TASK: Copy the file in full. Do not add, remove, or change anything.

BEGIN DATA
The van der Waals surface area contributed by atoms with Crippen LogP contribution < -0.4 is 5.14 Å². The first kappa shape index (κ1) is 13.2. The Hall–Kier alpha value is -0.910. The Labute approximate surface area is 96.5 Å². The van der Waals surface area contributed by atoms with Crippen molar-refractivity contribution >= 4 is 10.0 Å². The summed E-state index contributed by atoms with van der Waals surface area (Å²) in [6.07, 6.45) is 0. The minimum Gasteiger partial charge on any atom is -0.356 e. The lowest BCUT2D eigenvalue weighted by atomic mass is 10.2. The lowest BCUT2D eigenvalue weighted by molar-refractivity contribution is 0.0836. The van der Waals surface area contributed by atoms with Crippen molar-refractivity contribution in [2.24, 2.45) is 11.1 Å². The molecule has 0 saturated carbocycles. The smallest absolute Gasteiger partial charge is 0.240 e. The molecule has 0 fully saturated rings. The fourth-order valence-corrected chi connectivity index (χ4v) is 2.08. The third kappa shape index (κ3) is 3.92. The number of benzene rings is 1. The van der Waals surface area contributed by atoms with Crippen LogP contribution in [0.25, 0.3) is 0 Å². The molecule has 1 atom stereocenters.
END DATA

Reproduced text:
The van der Waals surface area contributed by atoms with Crippen LogP contribution < -0.4 is 5.14 Å². The first kappa shape index (κ1) is 13.2. The Hall–Kier alpha value is -0.910. The Labute approximate surface area is 96.5 Å². The van der Waals surface area contributed by atoms with Crippen molar-refractivity contribution >= 4 is 10.0 Å². The summed E-state index contributed by atoms with van der Waals surface area (Å²) in [6.07, 6.45) is 0. The minimum Gasteiger partial charge on any atom is -0.356 e. The lowest BCUT2D eigenvalue weighted by atomic mass is 10.2. The lowest BCUT2D eigenvalue weighted by molar-refractivity contribution is 0.0836. The van der Waals surface area contributed by atoms with Crippen molar-refractivity contribution in [2.24, 2.45) is 11.1 Å². The molecule has 0 saturated carbocycles. The smallest absolute Gasteiger partial charge is 0.240 e. The molecule has 0 fully saturated rings. The fourth-order valence-corrected chi connectivity index (χ4v) is 2.08. The third kappa shape index (κ3) is 3.92. The number of benzene rings is 1. The van der Waals surface area contributed by atoms with Crippen LogP contribution in [0.25, 0.3) is 0 Å². The molecule has 1 atom stereocenters.